A conversation with artist Steve Mumford

Need to Know’s Alison Stewart spoke with war artist Steve Mumford, who was embedded with U.S. troops during the first six years of the Iraq war.

Although Mumford says he set out to draw the horror of war, and did on occasion encounter scenes of conflict, the overall impression a viewer gets from Mumford’s work is of the ordinariness of life in a war zone.

“I don’t want to give a false impression, that everything is nice here,” Mumford said. “On the other hand, that is usually how life is in a war zone, you know, until something bad happens.”

 
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Comments

  • Gene Kohn

    Would you consider drawing/painting the following depiction on the Gulf Oil Crisis:

    Looking onto the rectangle panel from left to right, the left side would have a group of people refusing a glass/pitcher of water that is loaded with carbon based oil and chemical dispersant. The people would decline the offer to drink the contaminated concoction vehemently.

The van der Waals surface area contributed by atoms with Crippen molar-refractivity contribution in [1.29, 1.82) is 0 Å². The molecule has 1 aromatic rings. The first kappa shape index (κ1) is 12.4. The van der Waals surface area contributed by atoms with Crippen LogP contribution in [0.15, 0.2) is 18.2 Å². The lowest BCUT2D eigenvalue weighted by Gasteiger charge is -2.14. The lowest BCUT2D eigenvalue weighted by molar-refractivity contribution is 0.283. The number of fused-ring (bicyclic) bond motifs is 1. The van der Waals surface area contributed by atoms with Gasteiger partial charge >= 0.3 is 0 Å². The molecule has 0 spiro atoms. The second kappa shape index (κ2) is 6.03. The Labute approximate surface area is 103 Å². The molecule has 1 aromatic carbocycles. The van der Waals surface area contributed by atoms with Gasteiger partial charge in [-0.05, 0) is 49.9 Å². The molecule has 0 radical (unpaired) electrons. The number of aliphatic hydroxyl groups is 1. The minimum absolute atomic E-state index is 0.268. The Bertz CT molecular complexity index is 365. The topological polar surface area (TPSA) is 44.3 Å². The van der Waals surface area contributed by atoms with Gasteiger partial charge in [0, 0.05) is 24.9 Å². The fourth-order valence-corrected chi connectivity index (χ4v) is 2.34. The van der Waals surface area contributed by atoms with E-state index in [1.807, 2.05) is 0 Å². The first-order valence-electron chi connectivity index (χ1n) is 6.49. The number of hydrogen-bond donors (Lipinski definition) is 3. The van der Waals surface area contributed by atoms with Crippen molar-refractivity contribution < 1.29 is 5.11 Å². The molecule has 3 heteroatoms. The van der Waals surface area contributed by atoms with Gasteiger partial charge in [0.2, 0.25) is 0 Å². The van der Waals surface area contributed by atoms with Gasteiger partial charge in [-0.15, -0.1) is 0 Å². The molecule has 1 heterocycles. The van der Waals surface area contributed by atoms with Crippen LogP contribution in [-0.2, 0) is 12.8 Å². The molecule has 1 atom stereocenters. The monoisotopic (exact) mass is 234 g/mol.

On the right side I would have you depict an ocean of the same concoction, perhaps in the form of a large aquarium tank with creatures of the gulf ocean.

    The caption for the left would read “You and I have the right to refuse the toxic and deadly concoction”…on the right, it reads “They do not”. Underneath both, in bold letters, it should read “CONSERVE”.

    This then becomes the basis for a Billboard.

  • rockrat

    Please do a whole show on Steve Mumfords work.

    I’ve seen news video and photos, and I was floored at how much more powerful and engaging his sketches and water clors were of “everyday ordinariness of a war zone” especially when a lucky moment of symbolism presented itself.